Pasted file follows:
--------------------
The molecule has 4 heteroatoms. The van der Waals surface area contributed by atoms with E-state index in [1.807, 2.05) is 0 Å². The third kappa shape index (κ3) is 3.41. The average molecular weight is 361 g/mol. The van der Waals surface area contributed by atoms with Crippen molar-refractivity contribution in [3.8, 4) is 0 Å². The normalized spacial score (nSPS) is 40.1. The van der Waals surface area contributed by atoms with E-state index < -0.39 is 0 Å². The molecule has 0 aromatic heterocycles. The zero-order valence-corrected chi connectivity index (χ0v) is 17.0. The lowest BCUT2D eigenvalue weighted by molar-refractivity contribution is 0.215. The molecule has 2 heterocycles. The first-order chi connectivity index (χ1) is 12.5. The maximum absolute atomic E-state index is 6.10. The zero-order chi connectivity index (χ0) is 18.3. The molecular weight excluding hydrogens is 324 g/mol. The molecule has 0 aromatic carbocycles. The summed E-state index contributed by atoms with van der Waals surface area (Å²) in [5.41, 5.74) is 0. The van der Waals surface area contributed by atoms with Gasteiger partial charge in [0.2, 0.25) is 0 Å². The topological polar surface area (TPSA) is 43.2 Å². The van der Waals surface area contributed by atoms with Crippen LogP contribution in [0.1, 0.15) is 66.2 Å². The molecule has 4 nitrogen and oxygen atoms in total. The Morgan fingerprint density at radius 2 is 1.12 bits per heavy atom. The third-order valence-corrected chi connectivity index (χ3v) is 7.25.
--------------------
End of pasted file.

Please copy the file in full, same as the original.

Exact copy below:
The molecule has 4 heteroatoms. The van der Waals surface area contributed by atoms with E-state index in [1.807, 2.05) is 0 Å². The third kappa shape index (κ3) is 3.41. The average molecular weight is 361 g/mol. The van der Waals surface area contributed by atoms with Crippen molar-refractivity contribution in [3.8, 4) is 0 Å². The normalized spacial score (nSPS) is 40.1. The van der Waals surface area contributed by atoms with E-state index < -0.39 is 0 Å². The molecule has 0 aromatic heterocycles. The zero-order valence-corrected chi connectivity index (χ0v) is 17.0. The lowest BCUT2D eigenvalue weighted by molar-refractivity contribution is 0.215. The molecule has 2 heterocycles. The first-order chi connectivity index (χ1) is 12.5. The maximum absolute atomic E-state index is 6.10. The zero-order chi connectivity index (χ0) is 18.3. The molecular weight excluding hydrogens is 324 g/mol. The molecule has 0 aromatic carbocycles. The summed E-state index contributed by atoms with van der Waals surface area (Å²) in [5.41, 5.74) is 0. The van der Waals surface area contributed by atoms with Gasteiger partial charge in [0.2, 0.25) is 0 Å². The topological polar surface area (TPSA) is 43.2 Å². The van der Waals surface area contributed by atoms with Crippen LogP contribution in [0.1, 0.15) is 66.2 Å². The molecule has 4 nitrogen and oxygen atoms in total. The Morgan fingerprint density at radius 2 is 1.12 bits per heavy atom. The third-order valence-corrected chi connectivity index (χ3v) is 7.25.